Tuesday, June 21, 2005

How I healed my own knee

Let me start off by saying that I did not tear any tendons or ligaments. But I did experience chronic knee pain for about 8 months.

The injury began at a gym when I was doing an exercise incorrectly. Plyometric jumping is a great way to increase explosive power. The drill I was doing involved holding a 10-lb. medicine ball and jumping one legged onto a 24”-high box. I jumped a few too many times and was getting tired. Instead of stopping I kept pushing for more. I didn’t really notice any significant pain until the next day. Of course I still worked out the next day—which isn’t a bad thing per se, but again I pushed myself too hard. This is a great recipe for injury. Now I know when to back off and not feel guilty about it.

A knee injury is particularly bad for a Tai Chi practitioner. The whole point of Tai Chi is to have root or stability. How can you be stable with a bad knee? And to top that, I teach 6 Tai Chi classes per week. The pain in my knee was real sharp on the bottom right of my left patella. I talked informally to a physical therapist who comes to my workplace. He said it wasn’t torn but sounded more like a repetitive motion injury. He suggested a few leg curls on machines, which I tried, but it didn’t really help much. I tried Glucosamine-Condroitan for 2 months. That helped some but still didn’t take it to an unnoticeable level. I then tried eating a lot of cherries, which are reportedly good for inflammation. That worked pretty well, but there was still a missing link.

It wasn’t until I spoke with a friend who is in her 30’s who has been diagnosed with early arthritis. She had a book that helped her called “Heal Your Own Knee.” I read it in a day, as it is very short. The author mentioned a term called “proprioception.” I had heard of it but didn’t understand how it was related to joint injuries. Proprioception is the body’s ability to sense where it is in space, basically physically feeling, not emotionally or intellectually feeling. The author of the book drew the connection to not feeling enough to compensate with surrounding muscles; thus one is overusing one part of the joint. One of the proprioceptive exercises I used is standing on one leg for a few minutes throughout the day. That sent me right back to Tai Chi as always. This was a huge breakthrough for me because I understood at once how those exercises were going to heal me. When you are wobbling on one leg it is a sign your joint is destabilized. First it needs to learn how to stabilize itself and then build stronger muscles to strengthen the joint. Secondly you are going to be more in tune with your joint through developing awareness, thus adding to the stabilization of your injured joint.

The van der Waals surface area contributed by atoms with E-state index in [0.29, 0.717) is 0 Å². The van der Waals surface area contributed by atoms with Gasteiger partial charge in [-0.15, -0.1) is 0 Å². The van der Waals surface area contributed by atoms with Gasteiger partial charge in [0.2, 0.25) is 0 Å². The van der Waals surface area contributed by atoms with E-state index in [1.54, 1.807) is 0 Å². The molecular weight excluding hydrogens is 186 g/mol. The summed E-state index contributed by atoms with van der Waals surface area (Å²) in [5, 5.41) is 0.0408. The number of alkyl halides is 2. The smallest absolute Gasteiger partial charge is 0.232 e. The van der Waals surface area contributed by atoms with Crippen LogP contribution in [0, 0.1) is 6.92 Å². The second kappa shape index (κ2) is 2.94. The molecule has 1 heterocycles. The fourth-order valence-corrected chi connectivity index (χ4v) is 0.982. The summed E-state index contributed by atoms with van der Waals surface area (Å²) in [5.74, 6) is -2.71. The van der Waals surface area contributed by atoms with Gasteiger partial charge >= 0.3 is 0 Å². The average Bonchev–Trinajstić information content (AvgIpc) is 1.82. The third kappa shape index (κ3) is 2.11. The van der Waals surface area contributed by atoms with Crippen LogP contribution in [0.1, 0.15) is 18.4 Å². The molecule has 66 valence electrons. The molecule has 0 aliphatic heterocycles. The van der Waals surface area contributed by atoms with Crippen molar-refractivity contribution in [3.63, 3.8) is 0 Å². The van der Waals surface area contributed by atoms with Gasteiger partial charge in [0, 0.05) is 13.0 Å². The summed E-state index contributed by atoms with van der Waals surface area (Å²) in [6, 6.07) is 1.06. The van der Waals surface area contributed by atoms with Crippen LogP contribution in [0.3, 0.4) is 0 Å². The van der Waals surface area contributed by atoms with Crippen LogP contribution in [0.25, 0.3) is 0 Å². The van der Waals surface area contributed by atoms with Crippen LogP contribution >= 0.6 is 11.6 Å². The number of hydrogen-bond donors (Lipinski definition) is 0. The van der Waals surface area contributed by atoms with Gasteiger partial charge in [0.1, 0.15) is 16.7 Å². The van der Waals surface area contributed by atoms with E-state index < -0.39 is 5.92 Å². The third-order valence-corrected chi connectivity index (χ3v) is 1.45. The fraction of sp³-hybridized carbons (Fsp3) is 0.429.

I progressed with those exercises to a book called “Strength Ball Training,” which has proprioceptive exercises for competitive athletes. There were exercises like standing on one leg and tossing a medicine ball from the right to left hand, as well as others in this genre. After practicing these, my knee began experiencing less and less pain during classes. I kept this routine for 3 months, about 3 days per week. I also stretched 4-5 days per week, doing daily Qi gong self massage and icing my knee every night. All these brought my pain down from an 8 on a scale of 1-10 to a 1-3 depending on how much I used my knee.

The supplementation I use is milled flax seeds with omega 3 fatty acids and Curcumin. Flax seeds lubricate the joint and Curcumin reduces inflammation. It is a great combination.

In this day and age where people are looking for that one pill fix, my pain management solution is a good deal of work. But in doing it I got a few surprises. One, healing yourself is an incredible boost to your self worth. I learn to look at every injury or sickness as a puzzle to be solved and enjoy the whole process of exploration. Most importantly I have a deeper understanding of my body, which is a valuable skill in itself because you never truly heal, you always negotiate. Negotiating involves listening to your body so you don’t make the same mistakes again. Lastly, to master Tai Chi one needs to link up and stabilize the joints. Be sure energy transfers without wobbling. This injury has been a lesson I have learned deeply. Tai Chi philosophy clearly states one should never jolt the body too hard. My injury proves that pearl of ancient wisdom.


  1. Chris,

    You can copy this over to post if you'd like. I LOVED reading about your
    story and it gives such hope and inspiration to others. I'm exhausted and
    jet lagged from Hawai'i, yet reading your testimony immediately made me want
    to stand up and balance on one leg! As I said before, no doubt, it's
    personalities like yours who can take an injury and learn from it and share
    your learned wisdom with others. You take what seems like a curse and turn
    it into your blessing and gift to others! That is a compliment to you from

    Do keep me posted as always.

    Also I'm forwarding this on to my fellow back-knee sufferer friend to see
    what he says...


  2. Such a great story. I love stuff like this. Thanks for sharing! :-)